According to the Finnish Union of Health and Social Care Services (Tehy), the severe shortage of nursing staff in Finland has forced several hospitals to reduce their vacant beds. For example, the Helsinki and Uusimaa Hospital districts (HUS) are currently reducing the number of vacant beds, and the shortage of nurses as the main reason. There have been many questions raised about the cause of this issue and who is responsible for this.
Ageing population requires more staff
The growing problem of global ageing, the change in labor costs caused by the economic crisis, job burnout and physical burden, and the COVID-19 pandemic have all led to a massive loss of nursing staff. Nursing work is a high-quality and demanding job, which requires professional theoretical knowledge and skills as the basis. In Europe, geriatric nursing work needs the support of a large nursing team, also in Finland. Finland participated in research in 2018 about nursing students’ interest in older people nursing. Although Finnish nursing students considered nursing as a valuable job in social area, and the interest in elderly care was not the lowest among the six countries studied, the results were deteriorating, indicating that the field is not attractive to students. (Koskinen S., et al., 2022.)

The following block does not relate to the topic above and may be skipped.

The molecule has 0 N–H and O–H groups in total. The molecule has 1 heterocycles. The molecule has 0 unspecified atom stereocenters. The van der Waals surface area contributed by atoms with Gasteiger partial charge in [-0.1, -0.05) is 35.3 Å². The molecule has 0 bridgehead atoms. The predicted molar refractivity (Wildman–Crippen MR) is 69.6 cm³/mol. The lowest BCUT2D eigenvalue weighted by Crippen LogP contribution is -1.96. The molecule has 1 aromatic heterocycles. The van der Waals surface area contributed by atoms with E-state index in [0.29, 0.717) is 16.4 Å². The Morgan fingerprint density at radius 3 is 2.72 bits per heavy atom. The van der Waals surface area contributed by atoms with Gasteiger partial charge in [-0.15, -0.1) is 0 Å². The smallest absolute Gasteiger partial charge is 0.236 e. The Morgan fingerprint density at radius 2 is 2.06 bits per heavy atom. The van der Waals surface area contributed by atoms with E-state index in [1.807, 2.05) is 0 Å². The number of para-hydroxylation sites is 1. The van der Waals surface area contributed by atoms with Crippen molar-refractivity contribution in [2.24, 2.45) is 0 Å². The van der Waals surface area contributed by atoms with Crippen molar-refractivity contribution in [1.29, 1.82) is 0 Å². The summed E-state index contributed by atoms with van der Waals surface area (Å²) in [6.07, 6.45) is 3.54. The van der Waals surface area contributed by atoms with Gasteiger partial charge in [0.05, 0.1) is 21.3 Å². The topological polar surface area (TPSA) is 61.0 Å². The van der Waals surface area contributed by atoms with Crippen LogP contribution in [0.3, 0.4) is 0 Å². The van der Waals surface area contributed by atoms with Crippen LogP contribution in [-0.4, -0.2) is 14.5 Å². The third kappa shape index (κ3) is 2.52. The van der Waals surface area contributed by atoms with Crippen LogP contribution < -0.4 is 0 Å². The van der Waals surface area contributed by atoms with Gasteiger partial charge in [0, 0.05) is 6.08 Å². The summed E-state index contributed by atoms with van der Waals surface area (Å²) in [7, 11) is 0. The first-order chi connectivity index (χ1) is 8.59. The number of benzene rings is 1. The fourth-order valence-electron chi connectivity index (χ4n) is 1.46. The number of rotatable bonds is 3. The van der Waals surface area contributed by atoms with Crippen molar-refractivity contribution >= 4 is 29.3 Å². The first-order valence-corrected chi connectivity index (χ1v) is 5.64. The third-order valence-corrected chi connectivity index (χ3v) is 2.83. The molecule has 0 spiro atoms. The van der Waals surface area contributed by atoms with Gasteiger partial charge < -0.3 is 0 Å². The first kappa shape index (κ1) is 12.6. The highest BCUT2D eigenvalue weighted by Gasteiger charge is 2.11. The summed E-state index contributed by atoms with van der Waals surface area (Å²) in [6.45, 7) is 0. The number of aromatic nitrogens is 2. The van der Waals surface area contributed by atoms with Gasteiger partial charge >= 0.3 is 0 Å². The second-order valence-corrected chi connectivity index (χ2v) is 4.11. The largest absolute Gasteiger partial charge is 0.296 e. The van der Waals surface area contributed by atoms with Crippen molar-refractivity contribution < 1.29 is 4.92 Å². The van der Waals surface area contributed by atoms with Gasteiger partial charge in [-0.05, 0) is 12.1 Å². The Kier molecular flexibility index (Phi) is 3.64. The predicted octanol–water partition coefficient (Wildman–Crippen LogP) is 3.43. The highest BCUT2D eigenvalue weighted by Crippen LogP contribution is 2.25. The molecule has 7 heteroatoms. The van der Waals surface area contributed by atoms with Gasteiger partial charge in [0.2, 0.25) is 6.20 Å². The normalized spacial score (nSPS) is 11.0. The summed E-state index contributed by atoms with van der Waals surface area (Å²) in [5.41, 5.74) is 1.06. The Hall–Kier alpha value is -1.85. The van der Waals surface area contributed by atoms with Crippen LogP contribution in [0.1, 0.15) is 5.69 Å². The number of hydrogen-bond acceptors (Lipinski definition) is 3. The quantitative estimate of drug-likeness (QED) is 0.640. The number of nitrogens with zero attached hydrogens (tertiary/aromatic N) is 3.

In Finland, being a nurse is a demanding and challenging profession but also a rewarding and meaningful one.
Are higher salaries abroad a contributing factor?
In Finland, being a nurse is a demanding and challenging profession but also a rewarding and meaningful one. Many are saying the wages do not correspond to the level of education and the demands and responsibilities of the job. Also, the salaries are smaller compared to the other Nordic countries. (Suomen sairaanhoitajat ry, 2019). Nurses are also changing careers or applying to work in other Nordic countries. It is important to keep the nurses in the field because of the growing population and having good quality care here in Finland. A lot of the reasons why nurses are leaving is because of the continuous under-resources and the lack of leadership (Holmberg J., 2020).
Also, intensive work conditions, low wages, and burnout are some of the factors that drive some health care workers to work elsewhere, and they tend to leave the profession forever. Many are wondering if the politicians are taking enough responsibility for this. Something should be done to ensure there are enough health care workers also for future needs.
Koskinen, S., Eimear Burke, E., Fatkulina, N., Fuster P., Löyttyniemi, E., Salminen, L., Stubner, J.,Thorsteinsson, H. S., Leino-Kilpi, H. (2022). Graduating nurse students’ interest in older people nursing. A cross -sectional survey in six European countries. DOI: 10.1111/opn.12446